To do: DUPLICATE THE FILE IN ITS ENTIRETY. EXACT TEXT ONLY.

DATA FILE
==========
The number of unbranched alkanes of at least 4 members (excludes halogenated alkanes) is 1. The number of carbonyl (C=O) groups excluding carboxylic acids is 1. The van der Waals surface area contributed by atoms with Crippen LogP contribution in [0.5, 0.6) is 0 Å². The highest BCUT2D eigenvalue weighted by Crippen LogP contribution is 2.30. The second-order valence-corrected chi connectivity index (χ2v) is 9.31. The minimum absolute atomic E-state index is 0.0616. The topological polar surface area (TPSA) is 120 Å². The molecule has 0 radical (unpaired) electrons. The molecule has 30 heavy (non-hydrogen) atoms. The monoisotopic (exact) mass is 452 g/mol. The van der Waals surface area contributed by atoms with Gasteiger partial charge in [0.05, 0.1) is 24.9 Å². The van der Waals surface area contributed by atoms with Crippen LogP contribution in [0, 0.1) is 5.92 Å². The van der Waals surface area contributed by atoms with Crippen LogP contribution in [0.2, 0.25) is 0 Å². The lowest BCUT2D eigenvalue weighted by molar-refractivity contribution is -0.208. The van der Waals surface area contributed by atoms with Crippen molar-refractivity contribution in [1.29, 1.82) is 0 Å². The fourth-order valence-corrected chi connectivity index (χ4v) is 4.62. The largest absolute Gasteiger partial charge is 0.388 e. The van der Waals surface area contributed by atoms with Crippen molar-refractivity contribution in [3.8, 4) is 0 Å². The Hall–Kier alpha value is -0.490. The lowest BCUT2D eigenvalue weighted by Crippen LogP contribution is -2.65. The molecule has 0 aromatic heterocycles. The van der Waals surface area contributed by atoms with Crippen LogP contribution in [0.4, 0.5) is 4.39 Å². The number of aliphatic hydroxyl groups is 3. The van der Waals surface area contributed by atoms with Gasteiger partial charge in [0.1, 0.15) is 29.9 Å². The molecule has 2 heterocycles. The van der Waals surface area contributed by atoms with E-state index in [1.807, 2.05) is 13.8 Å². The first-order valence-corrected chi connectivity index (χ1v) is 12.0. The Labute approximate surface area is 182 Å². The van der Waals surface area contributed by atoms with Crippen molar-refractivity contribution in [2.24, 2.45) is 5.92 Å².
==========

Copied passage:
The number of unbranched alkanes of at least 4 members (excludes halogenated alkanes) is 1. The number of carbonyl (C=O) groups excluding carboxylic acids is 1. The van der Waals surface area contributed by atoms with Crippen LogP contribution in [0.5, 0.6) is 0 Å². The highest BCUT2D eigenvalue weighted by Crippen LogP contribution is 2.30. The second-order valence-corrected chi connectivity index (χ2v) is 9.31. The minimum absolute atomic E-state index is 0.0616. The topological polar surface area (TPSA) is 120 Å². The molecule has 0 radical (unpaired) electrons. The molecule has 30 heavy (non-hydrogen) atoms. The monoisotopic (exact) mass is 452 g/mol. The van der Waals surface area contributed by atoms with Gasteiger partial charge in [0.05, 0.1) is 24.9 Å². The van der Waals surface area contributed by atoms with Crippen LogP contribution in [0, 0.1) is 5.92 Å². The van der Waals surface area contributed by atoms with Crippen LogP contribution in [0.2, 0.25) is 0 Å². The lowest BCUT2D eigenvalue weighted by molar-refractivity contribution is -0.208. The van der Waals surface area contributed by atoms with Crippen molar-refractivity contribution in [1.29, 1.82) is 0 Å². The fourth-order valence-corrected chi connectivity index (χ4v) is 4.62. The largest absolute Gasteiger partial charge is 0.388 e. The van der Waals surface area contributed by atoms with Crippen molar-refractivity contribution in [3.8, 4) is 0 Å². The Hall–Kier alpha value is -0.490. The lowest BCUT2D eigenvalue weighted by Crippen LogP contribution is -2.65. The molecule has 0 aromatic heterocycles. The van der Waals surface area contributed by atoms with Crippen LogP contribution in [0.4, 0.5) is 4.39 Å². The number of aliphatic hydroxyl groups is 3. The van der Waals surface area contributed by atoms with Gasteiger partial charge in [0.1, 0.15) is 29.9 Å². The molecule has 2 heterocycles. The van der Waals surface area contributed by atoms with E-state index in [1.807, 2.05) is 13.8 Å². The first-order valence-corrected chi connectivity index (χ1v) is 12.0. The Labute approximate surface area is 182 Å². The van der Waals surface area contributed by atoms with Crippen molar-refractivity contribution in [2.24, 2.45) is 5.92 Å².